Everything backpackers need to know about New Orleans
New Orleans is a city known for our unwavering devotion to food, music, and having a good time. In movies and TV, we’re often depicted as either gentile southern belles and gentlemen sipping tea on the porch… or rambunctious Mardi Gras partygoers. There’s basically no in-between.
While most of us are definitely guilty of both of these vices, there is still a lot about New Orleans that gets lost in the headlines.
New Orleans is a magical place where complete strangers affectionately call you baby, sweetie, or honey, and our desserts taste as sweet on the tongue as these words do to the ears. Yes, we’re passionate about local food, beer, and culture, but we’re also very interested in yours. We’re resilient, passionate, gifted with southern hospitality, and relentlessly proud of our city.
After roux and jazz, “free” is a New Orleanians’ favorite four letter word.
New Orleans residents spend a lot of money on food, music, and sports. Fortunately, in return, the city returns the love with a culture of providing a variety of free things to do all year round, making it the perfect destination for budget travellers as well. So here are the best free things to do in New Orleans.
There’s a ton of free stuff to do
The best way to find activities happening during your visit is to check out this Facebook page or the official New Orleans website. Among the variety of free activities happening year round, New Orleans boasts a whopping 130 festivals (that’s one every three days). Lots of these festivals, like French Quarter Festival and Bayou Boogaloo, benefit local causes and encourage donations but are otherwise completely free!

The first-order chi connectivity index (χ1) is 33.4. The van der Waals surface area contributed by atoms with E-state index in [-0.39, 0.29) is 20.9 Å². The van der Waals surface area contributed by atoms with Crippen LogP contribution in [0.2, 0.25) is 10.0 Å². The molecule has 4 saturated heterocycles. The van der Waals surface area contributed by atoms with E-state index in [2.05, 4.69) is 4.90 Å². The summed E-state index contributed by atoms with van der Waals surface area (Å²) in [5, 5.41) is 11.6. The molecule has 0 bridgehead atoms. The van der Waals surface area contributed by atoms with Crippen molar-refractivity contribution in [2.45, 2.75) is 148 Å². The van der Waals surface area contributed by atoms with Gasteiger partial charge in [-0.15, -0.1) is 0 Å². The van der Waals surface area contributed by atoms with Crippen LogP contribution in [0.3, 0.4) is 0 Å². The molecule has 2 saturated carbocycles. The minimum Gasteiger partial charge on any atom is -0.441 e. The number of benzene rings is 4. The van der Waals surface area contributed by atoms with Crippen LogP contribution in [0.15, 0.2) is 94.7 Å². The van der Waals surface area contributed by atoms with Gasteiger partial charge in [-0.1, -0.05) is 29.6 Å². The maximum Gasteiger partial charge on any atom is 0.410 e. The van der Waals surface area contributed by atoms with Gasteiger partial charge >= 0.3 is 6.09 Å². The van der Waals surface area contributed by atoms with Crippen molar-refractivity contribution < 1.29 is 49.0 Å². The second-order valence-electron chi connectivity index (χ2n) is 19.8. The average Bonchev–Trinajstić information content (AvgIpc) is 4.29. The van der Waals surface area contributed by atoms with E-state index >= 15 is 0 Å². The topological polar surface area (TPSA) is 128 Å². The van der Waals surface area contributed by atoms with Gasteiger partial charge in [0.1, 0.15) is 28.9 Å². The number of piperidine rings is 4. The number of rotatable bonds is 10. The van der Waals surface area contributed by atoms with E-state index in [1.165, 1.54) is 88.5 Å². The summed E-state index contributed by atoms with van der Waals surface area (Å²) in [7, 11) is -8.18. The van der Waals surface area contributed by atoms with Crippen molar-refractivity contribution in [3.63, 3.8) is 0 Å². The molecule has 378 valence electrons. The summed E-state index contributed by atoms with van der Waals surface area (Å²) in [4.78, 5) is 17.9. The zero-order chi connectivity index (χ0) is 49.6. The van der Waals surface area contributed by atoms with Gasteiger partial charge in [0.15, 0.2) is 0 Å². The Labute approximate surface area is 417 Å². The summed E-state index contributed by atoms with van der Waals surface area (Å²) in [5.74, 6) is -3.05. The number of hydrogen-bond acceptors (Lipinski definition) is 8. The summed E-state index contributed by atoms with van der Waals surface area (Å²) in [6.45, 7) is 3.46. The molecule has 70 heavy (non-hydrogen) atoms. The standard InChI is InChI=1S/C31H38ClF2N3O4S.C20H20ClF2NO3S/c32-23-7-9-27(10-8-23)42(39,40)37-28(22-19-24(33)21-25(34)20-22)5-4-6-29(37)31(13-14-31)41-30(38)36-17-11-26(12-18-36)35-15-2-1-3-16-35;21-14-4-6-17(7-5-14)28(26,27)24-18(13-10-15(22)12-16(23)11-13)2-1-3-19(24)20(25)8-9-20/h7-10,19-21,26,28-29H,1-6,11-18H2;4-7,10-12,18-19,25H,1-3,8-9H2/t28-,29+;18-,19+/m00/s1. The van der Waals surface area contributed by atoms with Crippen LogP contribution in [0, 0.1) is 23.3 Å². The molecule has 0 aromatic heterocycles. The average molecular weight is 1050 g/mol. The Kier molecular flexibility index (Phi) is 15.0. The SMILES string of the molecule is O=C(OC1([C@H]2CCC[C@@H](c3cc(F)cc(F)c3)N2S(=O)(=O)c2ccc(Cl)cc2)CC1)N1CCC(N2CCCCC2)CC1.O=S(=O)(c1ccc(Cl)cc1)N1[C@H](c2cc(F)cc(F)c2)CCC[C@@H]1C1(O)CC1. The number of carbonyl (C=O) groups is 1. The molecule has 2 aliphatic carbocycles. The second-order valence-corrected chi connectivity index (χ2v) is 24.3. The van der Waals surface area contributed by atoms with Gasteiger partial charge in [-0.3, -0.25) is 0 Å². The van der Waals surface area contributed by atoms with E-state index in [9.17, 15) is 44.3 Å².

There are loads of other free or cheap ways to soak in some local culture. You can check out a free glass blowing demonstration at Studio Inferno or Rosetree Glass Studio or tour one of our many brewing facilities free of charge. You might consider using our inexpensive public transit to take a streetcar through the city or a ride on the ferry across the river to Algiers’ Point for a different perspective on the Big Easy.
Alternatively, if you’re looking to stay on your feet, you can take a lazy stroll on beautiful Royal street, through the art district, or even down Magazine, where you’ll find loads of galleries and opportunities to window shop.
French Quarter Festival
To Us, Food is an Art and Religion
It takes actually visiting New Orleans to understand our mantra, “let’s eat lunch and talk about dinner”. New Orleans food scene is a melting pot of cultures, fusions, and interpretations, which means there’s basically no limits to what you can fill your belly with.
And, in a place where fresh seafood is a sacrament, we refer to onion, celery, and bell pepper as “the holy trinity”, and crawfish boils are a religious ritual, it’s no wonder you can’t understand how seriously we take it until you’ve experienced it first hand.
Historic restaurants like Brennan’s, Commander’s Palace, and Antoine’s will empty your wallet but fill your belly and soul with pleasure. While not right for everyone, restaurants like these offer a more traditional New Orleans fare for a fancy night out and they’re definitely worth the visit if you can spare the time and expense.
If you’re looking for something a little more affordable, there are local options like Acme Oyster house, Mother’s, or Jacques-Imo’s Cafe where you can get a taste for some New Orleans cuisine. Alternatively, if you want to try out something a little more international, Sukho Thai or Cafe Abyssinia might be more your swing.
There are also a variety of deliciously inexpensive meals throughout the city at places like Juan’s Flying Burrito (my favorite), Shawarma On The Go, Kabob’s, or Verti Marte.
Acme Oyster House
: Ken Lund
Drums and Dance are our Heartbeat
The only thing we might take more seriously than our food is our music. And it’s no wonder! New Orleans has produced some of the greatest musicians of all time including Louis Armstrong, Fats Domino, Professor Longhair, and Kermit Ruffins.
New Orleans is unique because it provides bar-goers with year-round, all-night, live music entertainment in a variety of venues throughout the city. From rock clubs to jazz halls, New Orleans has a venue for just about any taste.
“I’m not sure, but I’m almost positive that all music came from New Orleans”
Free street music